What makes Japan so cool? Is it the famed disciplinary figure, the samurai whose code permeates through Japanese society? Or is it the incredibly complex linguistic system of Japan, which is comprised of four different original systems? Or possibly it is the food and aesthetics: the sushi, seafood, cherry-blossoms, and bonsai trees. These are some of the things that the Japanese Connections group of 2016 are curious about and, to their fortune, the answer lies right ahead of them.
At the beginning of April, five students from Orcas High School: Devon Mann, Emma Heikkinen, Simone Hansen, Jo Gudgell, Pasha Bullock, and Enzo Thixton and three from Lopez High School: Sophie Louise Burton, Uhane Johnson, and Vinny Kramer will be taking a flight to the archipelago where they will enjoy a two week stay.
“I can’t wait! I am so excited to eat different foods, participate in tea ceremonies, meet new people, and even learn to speak the language better!” says one of the Orcas members while practically bouncing off of the sides of the walls. The difference between American and Japanese cultures is what drives this excitement. In America, eating eel is not an everyday practice, yet in Japan it is an entree served at most restaurants. Likewise, although manga and anime are semi-popular in the States, they are practically worshipped in Japan. This trip is giving these students a chance to become accustomed to different things, like wearing a kimono or becoming obsessed with sumo-wrestling.
However, this amazing “vacation” opportunity is not just a visit to Disneyland. In actuality, the Japanese Connections Program is a course worth a full half credit and just like all courses it is full of assignments and projects. As a member points out, “We are given multiple books to read as well as a list of phrases expected to be memorized by the beginning of the trip. There really is a lot of homework.”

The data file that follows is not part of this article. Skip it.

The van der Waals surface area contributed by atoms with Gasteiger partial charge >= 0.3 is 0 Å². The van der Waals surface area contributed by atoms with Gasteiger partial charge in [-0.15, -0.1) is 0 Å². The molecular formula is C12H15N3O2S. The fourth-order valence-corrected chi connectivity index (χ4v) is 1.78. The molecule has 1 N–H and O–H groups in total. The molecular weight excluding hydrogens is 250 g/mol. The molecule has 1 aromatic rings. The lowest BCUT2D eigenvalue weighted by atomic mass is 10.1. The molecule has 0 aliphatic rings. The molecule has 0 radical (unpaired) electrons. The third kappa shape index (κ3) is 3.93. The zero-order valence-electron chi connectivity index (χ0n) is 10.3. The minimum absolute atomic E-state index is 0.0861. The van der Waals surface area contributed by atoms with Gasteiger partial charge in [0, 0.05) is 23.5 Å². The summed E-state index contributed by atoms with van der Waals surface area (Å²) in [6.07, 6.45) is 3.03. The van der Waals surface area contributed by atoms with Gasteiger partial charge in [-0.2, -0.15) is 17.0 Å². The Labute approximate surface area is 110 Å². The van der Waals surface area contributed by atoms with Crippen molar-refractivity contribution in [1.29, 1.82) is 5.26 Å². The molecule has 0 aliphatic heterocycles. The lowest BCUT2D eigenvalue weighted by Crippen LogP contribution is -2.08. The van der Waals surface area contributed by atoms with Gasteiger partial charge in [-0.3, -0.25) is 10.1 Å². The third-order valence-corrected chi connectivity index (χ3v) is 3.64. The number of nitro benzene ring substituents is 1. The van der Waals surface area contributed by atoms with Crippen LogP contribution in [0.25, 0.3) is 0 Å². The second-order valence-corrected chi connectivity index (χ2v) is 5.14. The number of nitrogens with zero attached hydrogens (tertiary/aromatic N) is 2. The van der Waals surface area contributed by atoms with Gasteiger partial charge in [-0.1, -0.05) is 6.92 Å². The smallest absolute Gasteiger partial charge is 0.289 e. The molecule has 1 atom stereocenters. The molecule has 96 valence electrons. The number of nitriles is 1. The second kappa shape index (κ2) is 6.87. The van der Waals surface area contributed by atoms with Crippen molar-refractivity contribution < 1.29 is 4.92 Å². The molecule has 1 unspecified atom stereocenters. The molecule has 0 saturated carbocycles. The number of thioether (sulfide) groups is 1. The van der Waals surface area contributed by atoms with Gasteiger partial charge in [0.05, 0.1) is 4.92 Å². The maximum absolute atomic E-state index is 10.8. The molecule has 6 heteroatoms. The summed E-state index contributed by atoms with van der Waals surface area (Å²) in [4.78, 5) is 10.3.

The course is completed when students complete their individual capstone projects relating to a prominent person who lived during the Tokugawa era of Japanese history. These projects will be shared with the school at the end of the year in an attempt to inform others about Japanese history and hopefully inspire students to become involved in the program in following years. Maybe next year it will be you eating eel or using high-tech talking toilets…
The program is organized and run by Hugh and Patricia Burleson, two Japan-loving people who feel the need to share the amazing and rich Japanese culture with high school students. Supervising, and to some degree conducting this group, are Val Hellar, an Orcas High School history teacher, and Joe Behnke, Lopez High School art teacher. This will be the fifth trip for each of them, and they have much advice to give, especially about proper Japanese etiquette. Some of the important etiquette includes always taking off your shoes when going inside, not sticking your chopsticks into your rice vertically while attending a meal, and being very careful when giving gifts to not give anything containing four items.
These are only a few of an endless list of the customs unique to Japan. In the United States, wearing your shoes in the house, in many cases on a bed or couch too, is commonplace, as is giving gifts containing four items. Our culture is almost a polar opposite of Japan’s and this is the precise reason why a two week study tour is such a thrilling event to Orcas and Lopez Island students.
The biggest, most beneficial element to the trip is the open-mindedness that it instills in each student. By seeing the world from a completely different angle, like that of a culture or society that is so different from one’s own, one becomes more aware of one’s self and one’s ideals. One of last year’s participants states that the Japanese Connections Program, “was seriously one of the best experiences of my life.”